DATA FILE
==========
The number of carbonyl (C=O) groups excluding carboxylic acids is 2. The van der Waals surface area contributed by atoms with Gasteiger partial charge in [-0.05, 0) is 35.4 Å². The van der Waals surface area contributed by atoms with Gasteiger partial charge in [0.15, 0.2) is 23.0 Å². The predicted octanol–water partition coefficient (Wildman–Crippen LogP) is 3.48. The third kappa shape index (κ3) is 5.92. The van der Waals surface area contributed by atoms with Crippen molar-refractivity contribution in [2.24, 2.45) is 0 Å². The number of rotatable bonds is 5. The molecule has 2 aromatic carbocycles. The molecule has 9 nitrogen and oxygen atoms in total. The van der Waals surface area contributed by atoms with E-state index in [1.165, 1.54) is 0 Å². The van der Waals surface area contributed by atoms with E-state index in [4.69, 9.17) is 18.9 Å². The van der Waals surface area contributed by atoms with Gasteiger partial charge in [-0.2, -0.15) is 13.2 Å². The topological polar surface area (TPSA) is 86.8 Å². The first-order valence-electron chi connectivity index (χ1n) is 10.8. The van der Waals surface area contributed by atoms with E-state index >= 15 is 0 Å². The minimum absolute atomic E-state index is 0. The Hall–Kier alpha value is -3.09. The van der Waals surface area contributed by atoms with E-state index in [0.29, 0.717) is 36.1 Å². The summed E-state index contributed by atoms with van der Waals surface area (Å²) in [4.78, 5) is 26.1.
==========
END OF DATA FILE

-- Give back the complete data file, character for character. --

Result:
The number of carbonyl (C=O) groups excluding carboxylic acids is 2. The van der Waals surface area contributed by atoms with Gasteiger partial charge in [-0.05, 0) is 35.4 Å². The van der Waals surface area contributed by atoms with Gasteiger partial charge in [0.15, 0.2) is 23.0 Å². The predicted octanol–water partition coefficient (Wildman–Crippen LogP) is 3.48. The third kappa shape index (κ3) is 5.92. The van der Waals surface area contributed by atoms with Crippen molar-refractivity contribution in [2.24, 2.45) is 0 Å². The number of rotatable bonds is 5. The molecule has 2 aromatic carbocycles. The molecule has 9 nitrogen and oxygen atoms in total. The van der Waals surface area contributed by atoms with E-state index in [1.165, 1.54) is 0 Å². The van der Waals surface area contributed by atoms with E-state index in [4.69, 9.17) is 18.9 Å². The van der Waals surface area contributed by atoms with Gasteiger partial charge in [-0.2, -0.15) is 13.2 Å². The topological polar surface area (TPSA) is 86.8 Å². The first-order valence-electron chi connectivity index (χ1n) is 10.8. The van der Waals surface area contributed by atoms with E-state index >= 15 is 0 Å². The minimum absolute atomic E-state index is 0. The Hall–Kier alpha value is -3.09. The van der Waals surface area contributed by atoms with E-state index in [0.29, 0.717) is 36.1 Å². The summed E-state index contributed by atoms with van der Waals surface area (Å²) in [4.78, 5) is 26.1.